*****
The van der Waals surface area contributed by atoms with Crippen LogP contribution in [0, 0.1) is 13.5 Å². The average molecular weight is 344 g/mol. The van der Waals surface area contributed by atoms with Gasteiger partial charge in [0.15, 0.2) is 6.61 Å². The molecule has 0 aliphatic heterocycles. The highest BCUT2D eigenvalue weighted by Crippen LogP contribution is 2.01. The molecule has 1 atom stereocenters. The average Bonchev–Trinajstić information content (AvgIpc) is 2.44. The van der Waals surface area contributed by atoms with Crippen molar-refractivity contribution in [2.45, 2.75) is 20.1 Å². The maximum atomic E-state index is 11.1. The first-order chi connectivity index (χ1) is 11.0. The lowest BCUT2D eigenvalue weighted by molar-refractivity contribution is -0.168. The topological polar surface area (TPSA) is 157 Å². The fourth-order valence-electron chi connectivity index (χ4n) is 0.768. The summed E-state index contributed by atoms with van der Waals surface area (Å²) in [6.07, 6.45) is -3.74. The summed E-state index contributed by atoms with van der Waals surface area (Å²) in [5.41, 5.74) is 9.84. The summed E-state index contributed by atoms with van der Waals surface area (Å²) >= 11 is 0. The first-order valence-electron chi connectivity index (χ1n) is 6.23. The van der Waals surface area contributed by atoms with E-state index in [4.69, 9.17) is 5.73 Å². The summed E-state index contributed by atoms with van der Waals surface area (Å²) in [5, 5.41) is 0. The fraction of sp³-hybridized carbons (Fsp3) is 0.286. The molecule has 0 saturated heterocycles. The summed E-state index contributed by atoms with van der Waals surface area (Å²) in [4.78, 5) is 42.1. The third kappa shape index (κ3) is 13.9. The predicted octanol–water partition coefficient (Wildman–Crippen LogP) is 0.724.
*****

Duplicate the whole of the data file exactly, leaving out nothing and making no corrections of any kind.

The van der Waals surface area contributed by atoms with Crippen LogP contribution in [0, 0.1) is 13.5 Å². The average molecular weight is 344 g/mol. The van der Waals surface area contributed by atoms with Gasteiger partial charge in [0.15, 0.2) is 6.61 Å². The molecule has 0 aliphatic heterocycles. The highest BCUT2D eigenvalue weighted by Crippen LogP contribution is 2.01. The molecule has 1 atom stereocenters. The average Bonchev–Trinajstić information content (AvgIpc) is 2.44. The van der Waals surface area contributed by atoms with Crippen molar-refractivity contribution in [2.45, 2.75) is 20.1 Å². The maximum atomic E-state index is 11.1. The first-order chi connectivity index (χ1) is 11.0. The lowest BCUT2D eigenvalue weighted by molar-refractivity contribution is -0.168. The topological polar surface area (TPSA) is 157 Å². The fourth-order valence-electron chi connectivity index (χ4n) is 0.768. The summed E-state index contributed by atoms with van der Waals surface area (Å²) in [6.07, 6.45) is -3.74. The summed E-state index contributed by atoms with van der Waals surface area (Å²) in [5.41, 5.74) is 9.84. The summed E-state index contributed by atoms with van der Waals surface area (Å²) >= 11 is 0. The first-order valence-electron chi connectivity index (χ1n) is 6.23. The van der Waals surface area contributed by atoms with E-state index in [4.69, 9.17) is 5.73 Å². The summed E-state index contributed by atoms with van der Waals surface area (Å²) in [5, 5.41) is 0. The fraction of sp³-hybridized carbons (Fsp3) is 0.286. The molecule has 0 saturated heterocycles. The summed E-state index contributed by atoms with van der Waals surface area (Å²) in [4.78, 5) is 42.1. The third kappa shape index (κ3) is 13.9. The predicted octanol–water partition coefficient (Wildman–Crippen LogP) is 0.724.